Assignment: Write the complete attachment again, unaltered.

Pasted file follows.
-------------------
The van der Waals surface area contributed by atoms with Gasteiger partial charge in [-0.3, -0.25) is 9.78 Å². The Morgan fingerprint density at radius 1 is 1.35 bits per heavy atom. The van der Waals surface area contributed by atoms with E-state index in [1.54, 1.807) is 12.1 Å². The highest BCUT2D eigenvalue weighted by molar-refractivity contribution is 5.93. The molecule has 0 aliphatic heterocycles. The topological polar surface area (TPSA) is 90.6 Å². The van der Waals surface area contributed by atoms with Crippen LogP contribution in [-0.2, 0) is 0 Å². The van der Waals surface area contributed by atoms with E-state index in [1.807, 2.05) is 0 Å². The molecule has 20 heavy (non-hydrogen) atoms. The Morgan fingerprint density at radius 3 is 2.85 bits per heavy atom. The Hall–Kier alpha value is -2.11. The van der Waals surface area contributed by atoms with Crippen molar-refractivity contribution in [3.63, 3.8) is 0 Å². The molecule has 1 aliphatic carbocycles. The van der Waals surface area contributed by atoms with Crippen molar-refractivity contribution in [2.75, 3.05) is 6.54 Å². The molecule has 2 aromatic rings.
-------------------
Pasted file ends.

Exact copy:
The van der Waals surface area contributed by atoms with Gasteiger partial charge in [-0.3, -0.25) is 9.78 Å². The Morgan fingerprint density at radius 1 is 1.35 bits per heavy atom. The van der Waals surface area contributed by atoms with E-state index in [1.54, 1.807) is 12.1 Å². The highest BCUT2D eigenvalue weighted by molar-refractivity contribution is 5.93. The molecule has 0 aliphatic heterocycles. The topological polar surface area (TPSA) is 90.6 Å². The van der Waals surface area contributed by atoms with Crippen LogP contribution in [-0.2, 0) is 0 Å². The van der Waals surface area contributed by atoms with E-state index in [1.807, 2.05) is 0 Å². The molecule has 20 heavy (non-hydrogen) atoms. The Morgan fingerprint density at radius 3 is 2.85 bits per heavy atom. The Hall–Kier alpha value is -2.11. The van der Waals surface area contributed by atoms with Crippen molar-refractivity contribution in [3.63, 3.8) is 0 Å². The molecule has 1 aliphatic carbocycles. The van der Waals surface area contributed by atoms with Crippen molar-refractivity contribution in [2.75, 3.05) is 6.54 Å². The molecule has 2 aromatic rings.